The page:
To identify, understand, and support these infrastructure capacity needs, an assessment should be performed. This assessment should have three primary components: (i) an objective set of questions to describe the organization’s infrastructure; (ii) a relevant model of organizational excellence; and (iii) an analysis of the organization’s infrastructure against the model of organizational excellence.

Below are five core areas that should be assessed to understand an organization’s infrastructure capacity needs and inform grant awards. Identifying needs in each of these areas requires expertise in that particular area. The questions raised below are examples of the kinds of questions that inform infrastructure capacity needs in each area. The assessment should not be designed to overwhelm the assessed organization or the grant process. Indeed, the assessment should significantly improve the grant investment process.

  • Governance. Questions about how an organization’s governance structure supports the organization’s work will reveal its infrastructure capacity. For example, is the organization compliant with its bylaws? Are the bylaws reflective of the work in which the organization is engaged and responsive to the organization’s needs? Are board committees created to strategically support and guide the organization’s leadership and the organization itself? Are board terms respected? Does the board even have terms? These structural questions go beyond questions about board dynamics and interactions, which, while important, can only be considered after the governance structure is deemed to be appropriate, strong, and necessary.
  • Processes. Understanding an organization’s key processes and how they work within that organization is key to understanding infrastructure capacity needs. For example, how does the organization determine whether a process is a key process? Has the organization documented all of its processes? What does creating a process entail? Who has the relevant approval authority? These questions will highlight the organization’s business continuity practices and the status of the organization’s key processes, particularly how they impact the organization’s performance, whether they are followed, how they are mapped, and their efficiency. The responses to these questions will provide insight into whether and how the organization effectively manages its processes. If the organization is unable to easily answer these questions, it will highlight the extent of the organization’s infrastructure needs.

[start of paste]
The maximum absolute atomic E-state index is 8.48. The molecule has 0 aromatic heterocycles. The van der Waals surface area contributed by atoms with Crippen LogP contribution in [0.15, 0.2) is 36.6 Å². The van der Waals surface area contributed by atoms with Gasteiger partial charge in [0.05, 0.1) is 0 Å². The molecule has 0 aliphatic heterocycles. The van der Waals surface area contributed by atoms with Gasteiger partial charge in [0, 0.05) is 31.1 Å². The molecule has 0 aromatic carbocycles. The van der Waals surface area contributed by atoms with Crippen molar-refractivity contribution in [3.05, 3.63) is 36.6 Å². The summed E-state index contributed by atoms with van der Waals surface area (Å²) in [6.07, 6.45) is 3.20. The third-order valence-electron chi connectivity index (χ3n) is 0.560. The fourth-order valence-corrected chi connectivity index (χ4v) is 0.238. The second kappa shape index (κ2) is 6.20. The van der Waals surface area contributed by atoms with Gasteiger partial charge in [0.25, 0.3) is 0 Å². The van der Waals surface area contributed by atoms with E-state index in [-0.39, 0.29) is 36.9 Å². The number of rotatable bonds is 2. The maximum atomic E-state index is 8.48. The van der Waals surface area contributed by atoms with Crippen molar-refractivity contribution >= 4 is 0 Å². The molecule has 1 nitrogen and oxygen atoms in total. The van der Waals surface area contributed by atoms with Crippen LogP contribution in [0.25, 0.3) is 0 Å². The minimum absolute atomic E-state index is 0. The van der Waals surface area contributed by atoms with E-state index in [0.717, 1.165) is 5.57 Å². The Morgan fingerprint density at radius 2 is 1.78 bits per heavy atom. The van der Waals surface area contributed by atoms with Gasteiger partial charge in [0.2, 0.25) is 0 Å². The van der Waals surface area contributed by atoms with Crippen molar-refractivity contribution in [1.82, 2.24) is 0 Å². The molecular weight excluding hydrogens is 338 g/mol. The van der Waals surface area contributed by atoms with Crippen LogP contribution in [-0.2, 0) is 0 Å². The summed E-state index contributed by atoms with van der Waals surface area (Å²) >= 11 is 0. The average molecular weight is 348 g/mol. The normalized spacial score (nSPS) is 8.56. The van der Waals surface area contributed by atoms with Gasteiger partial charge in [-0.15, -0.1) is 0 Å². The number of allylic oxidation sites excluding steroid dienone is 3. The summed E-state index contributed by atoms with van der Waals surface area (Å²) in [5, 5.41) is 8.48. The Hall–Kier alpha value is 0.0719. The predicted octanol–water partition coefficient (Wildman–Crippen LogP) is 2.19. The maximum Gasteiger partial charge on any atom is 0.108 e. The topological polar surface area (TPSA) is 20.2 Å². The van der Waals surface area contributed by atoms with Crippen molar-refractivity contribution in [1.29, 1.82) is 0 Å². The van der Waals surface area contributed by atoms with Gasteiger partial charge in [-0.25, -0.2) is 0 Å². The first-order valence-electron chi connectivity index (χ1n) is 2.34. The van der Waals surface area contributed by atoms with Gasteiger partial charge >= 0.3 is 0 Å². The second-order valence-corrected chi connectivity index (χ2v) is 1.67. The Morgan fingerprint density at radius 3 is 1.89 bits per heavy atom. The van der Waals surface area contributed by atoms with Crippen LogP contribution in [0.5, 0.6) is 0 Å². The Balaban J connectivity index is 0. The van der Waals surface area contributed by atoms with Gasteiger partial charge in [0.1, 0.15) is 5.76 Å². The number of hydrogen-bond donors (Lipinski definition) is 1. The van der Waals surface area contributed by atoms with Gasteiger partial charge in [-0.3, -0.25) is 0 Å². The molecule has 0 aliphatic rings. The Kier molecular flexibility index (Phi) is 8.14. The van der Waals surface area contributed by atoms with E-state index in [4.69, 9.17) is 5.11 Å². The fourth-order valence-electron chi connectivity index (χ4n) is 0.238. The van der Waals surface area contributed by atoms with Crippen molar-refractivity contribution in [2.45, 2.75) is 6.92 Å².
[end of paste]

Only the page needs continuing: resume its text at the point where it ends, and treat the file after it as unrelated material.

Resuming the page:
• Policies. The same questions raised about the organization’s processes are the same questions that should be raised about its policies. It is important to ask the questions separately, however, as they will highlight the strength of decision making in the organization. For example, what are the organization’s key policies? What is the process for adopting each of those policies? How does the organization ensure that staff are complying with its policies? These questions shed light on how the organization adopts policies, if its practices are consistently formalized, how the policies are used throughout the organization, and if policies, in fact, inform the organization’s work. The breaks and gaps exposed by these questions then inform where the organization’s infrastructure capacity should be built.
  • Organizational structure. Many organizations believe their organizational structures are in great shape because they have clear, detailed organization charts (often with different shapes and colors, sometimes shaded). They usually conflate the detail of this chart with the strength of their organizational structures. The chart alone, however, does not adequately address the strength of an organization’s structure. So, questions here should dig past the colorful shapes on the organization chart and inquire into staff roles and responsibilities. For example, what responsibilities comprise each of those roles? How do those roles and responsibilities play out in the space between roles where no one is formally tasked with certain responsibilities? Does each staff member have a job description and a work plan that are regularly reviewed? These questions will provide tremendous insight into the organization’s core strength and efficiency.